Talk about destroying the "Christmas Spirit." British NGOs are using Christmas as a cover to distribute/sell anti Israel and Anti-Semitic materials. These NGOs include War on Want, Amos Trust, and Pax Christi
For example they NGOs organized an event entitled, "Bethlehem Now: Nine Alternative Lessons and Carols for Palestine," involving "traditional carols with nontraditional lyrics, interspersed with poetry and prose readings, to highlight the current reality in the Holy Land."
The biased lyrics and themes were so "way out there" they lead to strong condemnations from Christian and Jewish community leaders.
Another group War on Want is promoting an "Alternative Gift" of donations to Stop the Wall (Palestinian Grassroots Anti-Apartheid Wall Coalition - PGAAWC). Which supports boycotts, divestment, and sanctions (BDS) movement. Of course they would NEVER mention the massacres and bombings that necessitated the fence being built
War on Want and Amos Trust are marketing Christmas cards depicting the security barrier and conflating Jesus with the Palestinians.
Those are just a few examples of the charities not so charitable work. The groups are doing their best to link the Palestinians and their cause as a modern version of the centuries of antisemitism and blood libels against the Jewish people. Read the Full Story from NGO Monitor below:
In advance of Christmas 2008, several British NGOs have returned to previous theological offensives against Israel by combining emphasis on Bethlehem, stories of Palestinian suffering, and false allegations of Israeli cruelty. Through Christmas cards, carols, and charity fundraising, War on Want, Amos Trust, Pax Christi and others condemn Israel's security barrier and erase the Palestinian terror campaign that necessitates it. As in previous years when NGOs used Underground station advertisements and greeting cards, these campaigns capitalize on holiday sentiment and Christian religious symbols to declare that "the wall must fall" and present a biased view of the conflict.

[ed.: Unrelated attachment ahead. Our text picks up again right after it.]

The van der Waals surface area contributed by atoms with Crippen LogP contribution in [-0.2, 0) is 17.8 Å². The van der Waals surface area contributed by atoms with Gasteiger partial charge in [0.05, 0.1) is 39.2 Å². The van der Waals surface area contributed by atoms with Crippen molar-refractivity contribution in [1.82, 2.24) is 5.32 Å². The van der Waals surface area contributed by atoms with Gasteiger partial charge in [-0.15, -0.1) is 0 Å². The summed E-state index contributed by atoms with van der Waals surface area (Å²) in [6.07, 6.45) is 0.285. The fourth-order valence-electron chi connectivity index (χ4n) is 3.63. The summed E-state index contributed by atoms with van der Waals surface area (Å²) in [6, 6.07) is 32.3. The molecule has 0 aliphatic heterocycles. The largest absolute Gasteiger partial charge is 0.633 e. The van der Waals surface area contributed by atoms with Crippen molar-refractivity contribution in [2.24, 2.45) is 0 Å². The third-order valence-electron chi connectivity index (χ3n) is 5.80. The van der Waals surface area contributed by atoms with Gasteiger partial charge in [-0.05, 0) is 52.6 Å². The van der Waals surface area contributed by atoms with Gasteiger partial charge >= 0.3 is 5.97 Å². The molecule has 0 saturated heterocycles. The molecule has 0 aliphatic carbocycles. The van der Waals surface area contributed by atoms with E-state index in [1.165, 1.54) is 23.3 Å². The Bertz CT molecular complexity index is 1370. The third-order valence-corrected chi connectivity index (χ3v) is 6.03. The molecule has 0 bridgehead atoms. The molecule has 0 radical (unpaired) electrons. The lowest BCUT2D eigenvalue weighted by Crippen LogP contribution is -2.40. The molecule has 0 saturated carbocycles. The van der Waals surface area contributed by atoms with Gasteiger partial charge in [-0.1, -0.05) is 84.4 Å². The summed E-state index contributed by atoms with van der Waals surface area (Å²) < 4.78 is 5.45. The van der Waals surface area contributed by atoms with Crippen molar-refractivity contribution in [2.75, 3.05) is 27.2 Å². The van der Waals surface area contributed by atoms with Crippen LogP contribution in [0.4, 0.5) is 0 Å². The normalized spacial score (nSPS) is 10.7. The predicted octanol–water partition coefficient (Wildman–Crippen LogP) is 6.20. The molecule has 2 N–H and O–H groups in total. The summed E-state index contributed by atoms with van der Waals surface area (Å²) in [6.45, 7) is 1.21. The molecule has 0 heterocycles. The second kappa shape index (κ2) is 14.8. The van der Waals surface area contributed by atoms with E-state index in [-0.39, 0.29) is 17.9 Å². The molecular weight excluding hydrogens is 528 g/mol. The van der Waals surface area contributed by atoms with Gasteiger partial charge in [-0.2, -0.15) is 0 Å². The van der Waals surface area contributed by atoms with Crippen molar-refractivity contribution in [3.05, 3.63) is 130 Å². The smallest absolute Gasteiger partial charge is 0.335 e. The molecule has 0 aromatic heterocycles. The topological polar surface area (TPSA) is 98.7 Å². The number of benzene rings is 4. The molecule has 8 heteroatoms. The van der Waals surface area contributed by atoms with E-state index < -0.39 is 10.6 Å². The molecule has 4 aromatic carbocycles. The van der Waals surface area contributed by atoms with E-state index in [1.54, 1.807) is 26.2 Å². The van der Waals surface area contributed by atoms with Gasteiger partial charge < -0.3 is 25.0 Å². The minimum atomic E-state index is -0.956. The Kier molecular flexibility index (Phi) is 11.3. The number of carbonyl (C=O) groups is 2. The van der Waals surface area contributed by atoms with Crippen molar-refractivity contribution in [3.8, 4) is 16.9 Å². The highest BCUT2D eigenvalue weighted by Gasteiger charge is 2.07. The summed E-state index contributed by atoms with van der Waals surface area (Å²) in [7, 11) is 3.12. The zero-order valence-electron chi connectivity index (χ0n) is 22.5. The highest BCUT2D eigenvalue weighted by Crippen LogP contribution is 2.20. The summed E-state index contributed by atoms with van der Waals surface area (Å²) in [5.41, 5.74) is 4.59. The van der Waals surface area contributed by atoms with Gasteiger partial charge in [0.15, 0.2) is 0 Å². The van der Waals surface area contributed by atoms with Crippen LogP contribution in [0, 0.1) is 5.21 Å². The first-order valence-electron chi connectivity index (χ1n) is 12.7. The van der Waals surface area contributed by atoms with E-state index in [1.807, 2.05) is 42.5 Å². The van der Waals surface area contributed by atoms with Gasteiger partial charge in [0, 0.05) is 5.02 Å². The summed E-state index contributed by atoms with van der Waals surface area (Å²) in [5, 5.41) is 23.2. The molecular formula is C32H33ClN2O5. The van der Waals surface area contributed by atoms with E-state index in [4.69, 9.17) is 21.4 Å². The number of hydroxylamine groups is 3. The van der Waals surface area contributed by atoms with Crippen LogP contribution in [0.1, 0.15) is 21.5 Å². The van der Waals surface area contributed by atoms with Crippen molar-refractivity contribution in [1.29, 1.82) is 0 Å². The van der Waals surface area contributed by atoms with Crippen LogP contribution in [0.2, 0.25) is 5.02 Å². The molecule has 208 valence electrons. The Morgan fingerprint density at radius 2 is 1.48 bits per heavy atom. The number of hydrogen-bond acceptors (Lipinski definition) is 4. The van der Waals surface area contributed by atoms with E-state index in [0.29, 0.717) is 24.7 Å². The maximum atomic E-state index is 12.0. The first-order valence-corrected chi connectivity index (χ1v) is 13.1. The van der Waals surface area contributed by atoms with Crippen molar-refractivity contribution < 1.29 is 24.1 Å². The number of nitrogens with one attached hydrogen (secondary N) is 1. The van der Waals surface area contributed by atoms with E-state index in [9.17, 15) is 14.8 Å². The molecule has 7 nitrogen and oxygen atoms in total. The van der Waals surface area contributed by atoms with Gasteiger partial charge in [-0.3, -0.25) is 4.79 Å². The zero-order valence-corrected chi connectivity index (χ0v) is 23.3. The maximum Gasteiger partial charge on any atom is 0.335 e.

War on Want and Amos Trust are marketing Christmas cards depicting the security barrier and conflating Jesus with the Palestinians -- a familiar theme among UK NGOs. The Ireland Palestine Solidarity Campaign is selling similar items to protest the "illegal structure" of the "apartheid wall," thereby also appealing to religious prejudices.
A War on Want card shows Mary and Joseph encountering a Bethlehem that is "effectively sealed off from the outside world by Israel’s Separation Wall" and "Mary and Joseph being frisked on their way to find an inn for the night." This is reminiscent of another card from previous years, featuring "the three wise men trying to get to Bethlehem but being forced to dig underneath Israel's separation wall."